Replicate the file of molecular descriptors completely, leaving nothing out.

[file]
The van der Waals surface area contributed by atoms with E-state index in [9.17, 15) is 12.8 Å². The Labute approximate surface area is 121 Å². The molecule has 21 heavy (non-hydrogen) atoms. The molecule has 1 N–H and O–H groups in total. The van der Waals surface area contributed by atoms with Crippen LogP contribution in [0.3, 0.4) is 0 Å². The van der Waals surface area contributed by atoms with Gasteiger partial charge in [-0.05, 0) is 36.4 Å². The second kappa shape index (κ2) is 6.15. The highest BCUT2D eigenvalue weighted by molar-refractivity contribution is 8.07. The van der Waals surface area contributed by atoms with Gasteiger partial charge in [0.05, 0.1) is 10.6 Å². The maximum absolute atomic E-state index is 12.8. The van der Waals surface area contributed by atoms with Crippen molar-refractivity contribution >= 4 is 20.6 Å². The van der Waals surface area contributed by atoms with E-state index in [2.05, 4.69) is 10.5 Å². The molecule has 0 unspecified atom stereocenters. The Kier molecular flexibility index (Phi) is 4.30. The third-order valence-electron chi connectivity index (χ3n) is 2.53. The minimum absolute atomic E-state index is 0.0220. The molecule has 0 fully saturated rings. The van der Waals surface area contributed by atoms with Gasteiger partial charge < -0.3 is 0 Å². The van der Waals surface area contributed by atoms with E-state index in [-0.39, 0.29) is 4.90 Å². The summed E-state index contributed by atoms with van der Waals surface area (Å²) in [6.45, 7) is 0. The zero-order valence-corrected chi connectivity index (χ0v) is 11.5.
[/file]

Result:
The van der Waals surface area contributed by atoms with E-state index in [9.17, 15) is 12.8 Å². The Labute approximate surface area is 121 Å². The molecule has 21 heavy (non-hydrogen) atoms. The molecule has 1 N–H and O–H groups in total. The van der Waals surface area contributed by atoms with Crippen LogP contribution in [0.3, 0.4) is 0 Å². The van der Waals surface area contributed by atoms with Gasteiger partial charge in [-0.05, 0) is 36.4 Å². The second kappa shape index (κ2) is 6.15. The highest BCUT2D eigenvalue weighted by molar-refractivity contribution is 8.07. The van der Waals surface area contributed by atoms with Gasteiger partial charge in [0.05, 0.1) is 10.6 Å². The maximum absolute atomic E-state index is 12.8. The van der Waals surface area contributed by atoms with Crippen molar-refractivity contribution >= 4 is 20.6 Å². The van der Waals surface area contributed by atoms with E-state index in [2.05, 4.69) is 10.5 Å². The molecule has 0 unspecified atom stereocenters. The Kier molecular flexibility index (Phi) is 4.30. The third-order valence-electron chi connectivity index (χ3n) is 2.53. The minimum absolute atomic E-state index is 0.0220. The molecule has 0 fully saturated rings. The van der Waals surface area contributed by atoms with Gasteiger partial charge < -0.3 is 0 Å². The van der Waals surface area contributed by atoms with E-state index in [-0.39, 0.29) is 4.90 Å². The summed E-state index contributed by atoms with van der Waals surface area (Å²) in [6.45, 7) is 0. The zero-order valence-corrected chi connectivity index (χ0v) is 11.5.